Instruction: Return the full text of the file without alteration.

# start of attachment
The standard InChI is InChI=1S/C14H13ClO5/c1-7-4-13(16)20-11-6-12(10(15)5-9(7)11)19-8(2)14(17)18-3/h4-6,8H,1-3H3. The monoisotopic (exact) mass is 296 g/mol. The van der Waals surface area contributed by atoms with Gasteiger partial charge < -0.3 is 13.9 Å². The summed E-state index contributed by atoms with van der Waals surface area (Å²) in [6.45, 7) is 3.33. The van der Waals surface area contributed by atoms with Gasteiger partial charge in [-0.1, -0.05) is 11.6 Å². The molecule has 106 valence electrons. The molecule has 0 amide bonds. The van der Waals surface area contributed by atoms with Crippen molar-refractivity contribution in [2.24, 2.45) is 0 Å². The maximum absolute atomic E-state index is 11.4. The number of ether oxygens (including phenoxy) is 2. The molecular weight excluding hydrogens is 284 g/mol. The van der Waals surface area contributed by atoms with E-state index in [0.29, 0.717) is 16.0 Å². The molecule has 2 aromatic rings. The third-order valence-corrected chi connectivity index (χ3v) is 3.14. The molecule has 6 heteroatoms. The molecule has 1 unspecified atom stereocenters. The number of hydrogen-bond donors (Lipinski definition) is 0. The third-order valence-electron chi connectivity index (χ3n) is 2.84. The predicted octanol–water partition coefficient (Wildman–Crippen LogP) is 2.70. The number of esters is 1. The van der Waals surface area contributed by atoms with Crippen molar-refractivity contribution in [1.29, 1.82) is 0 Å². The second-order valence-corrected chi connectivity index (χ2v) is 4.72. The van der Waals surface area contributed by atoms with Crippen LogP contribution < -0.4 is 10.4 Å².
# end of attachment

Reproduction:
The standard InChI is InChI=1S/C14H13ClO5/c1-7-4-13(16)20-11-6-12(10(15)5-9(7)11)19-8(2)14(17)18-3/h4-6,8H,1-3H3. The monoisotopic (exact) mass is 296 g/mol. The van der Waals surface area contributed by atoms with Gasteiger partial charge < -0.3 is 13.9 Å². The summed E-state index contributed by atoms with van der Waals surface area (Å²) in [6.45, 7) is 3.33. The van der Waals surface area contributed by atoms with Gasteiger partial charge in [-0.1, -0.05) is 11.6 Å². The molecule has 106 valence electrons. The molecule has 0 amide bonds. The van der Waals surface area contributed by atoms with Crippen molar-refractivity contribution in [2.24, 2.45) is 0 Å². The maximum absolute atomic E-state index is 11.4. The number of ether oxygens (including phenoxy) is 2. The molecular weight excluding hydrogens is 284 g/mol. The van der Waals surface area contributed by atoms with E-state index in [0.29, 0.717) is 16.0 Å². The molecule has 2 aromatic rings. The third-order valence-corrected chi connectivity index (χ3v) is 3.14. The molecule has 6 heteroatoms. The molecule has 1 unspecified atom stereocenters. The number of hydrogen-bond donors (Lipinski definition) is 0. The third-order valence-electron chi connectivity index (χ3n) is 2.84. The predicted octanol–water partition coefficient (Wildman–Crippen LogP) is 2.70. The number of esters is 1. The van der Waals surface area contributed by atoms with Crippen molar-refractivity contribution in [1.29, 1.82) is 0 Å². The second-order valence-corrected chi connectivity index (χ2v) is 4.72. The van der Waals surface area contributed by atoms with Crippen LogP contribution < -0.4 is 10.4 Å².